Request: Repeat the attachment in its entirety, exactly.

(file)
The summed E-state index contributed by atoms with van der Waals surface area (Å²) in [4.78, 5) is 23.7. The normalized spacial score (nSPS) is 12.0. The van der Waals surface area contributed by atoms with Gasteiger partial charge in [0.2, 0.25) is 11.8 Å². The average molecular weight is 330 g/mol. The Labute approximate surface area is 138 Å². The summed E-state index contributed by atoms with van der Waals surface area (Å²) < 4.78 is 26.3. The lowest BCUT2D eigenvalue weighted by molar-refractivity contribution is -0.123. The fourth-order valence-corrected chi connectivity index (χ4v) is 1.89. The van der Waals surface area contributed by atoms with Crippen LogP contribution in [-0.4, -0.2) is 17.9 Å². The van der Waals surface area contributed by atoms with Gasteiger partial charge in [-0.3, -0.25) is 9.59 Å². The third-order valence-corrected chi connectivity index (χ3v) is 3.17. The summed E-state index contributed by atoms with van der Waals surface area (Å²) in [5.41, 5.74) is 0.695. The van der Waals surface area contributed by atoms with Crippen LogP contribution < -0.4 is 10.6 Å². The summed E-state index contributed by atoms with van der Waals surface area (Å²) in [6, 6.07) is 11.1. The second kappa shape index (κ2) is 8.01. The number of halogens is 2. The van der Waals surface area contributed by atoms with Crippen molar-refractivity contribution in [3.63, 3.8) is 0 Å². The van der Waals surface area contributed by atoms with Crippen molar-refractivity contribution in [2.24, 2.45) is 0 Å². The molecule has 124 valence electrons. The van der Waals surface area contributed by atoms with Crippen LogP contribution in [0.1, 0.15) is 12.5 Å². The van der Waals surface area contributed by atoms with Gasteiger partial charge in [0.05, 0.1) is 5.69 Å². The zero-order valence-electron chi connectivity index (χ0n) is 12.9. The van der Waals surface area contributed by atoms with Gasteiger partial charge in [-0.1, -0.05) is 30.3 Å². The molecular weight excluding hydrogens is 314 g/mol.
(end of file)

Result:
The summed E-state index contributed by atoms with van der Waals surface area (Å²) in [4.78, 5) is 23.7. The normalized spacial score (nSPS) is 12.0. The van der Waals surface area contributed by atoms with Gasteiger partial charge in [0.2, 0.25) is 11.8 Å². The average molecular weight is 330 g/mol. The Labute approximate surface area is 138 Å². The summed E-state index contributed by atoms with van der Waals surface area (Å²) < 4.78 is 26.3. The lowest BCUT2D eigenvalue weighted by molar-refractivity contribution is -0.123. The fourth-order valence-corrected chi connectivity index (χ4v) is 1.89. The van der Waals surface area contributed by atoms with Crippen LogP contribution in [-0.4, -0.2) is 17.9 Å². The van der Waals surface area contributed by atoms with Gasteiger partial charge in [-0.3, -0.25) is 9.59 Å². The third-order valence-corrected chi connectivity index (χ3v) is 3.17. The summed E-state index contributed by atoms with van der Waals surface area (Å²) in [5.41, 5.74) is 0.695. The van der Waals surface area contributed by atoms with Crippen LogP contribution < -0.4 is 10.6 Å². The summed E-state index contributed by atoms with van der Waals surface area (Å²) in [6, 6.07) is 11.1. The second kappa shape index (κ2) is 8.01. The number of halogens is 2. The van der Waals surface area contributed by atoms with Crippen molar-refractivity contribution in [3.63, 3.8) is 0 Å². The van der Waals surface area contributed by atoms with Crippen molar-refractivity contribution in [2.24, 2.45) is 0 Å². The molecule has 124 valence electrons. The van der Waals surface area contributed by atoms with Crippen LogP contribution in [0.1, 0.15) is 12.5 Å². The van der Waals surface area contributed by atoms with Gasteiger partial charge in [0.05, 0.1) is 5.69 Å². The zero-order valence-electron chi connectivity index (χ0n) is 12.9. The van der Waals surface area contributed by atoms with Gasteiger partial charge in [-0.1, -0.05) is 30.3 Å². The molecular weight excluding hydrogens is 314 g/mol.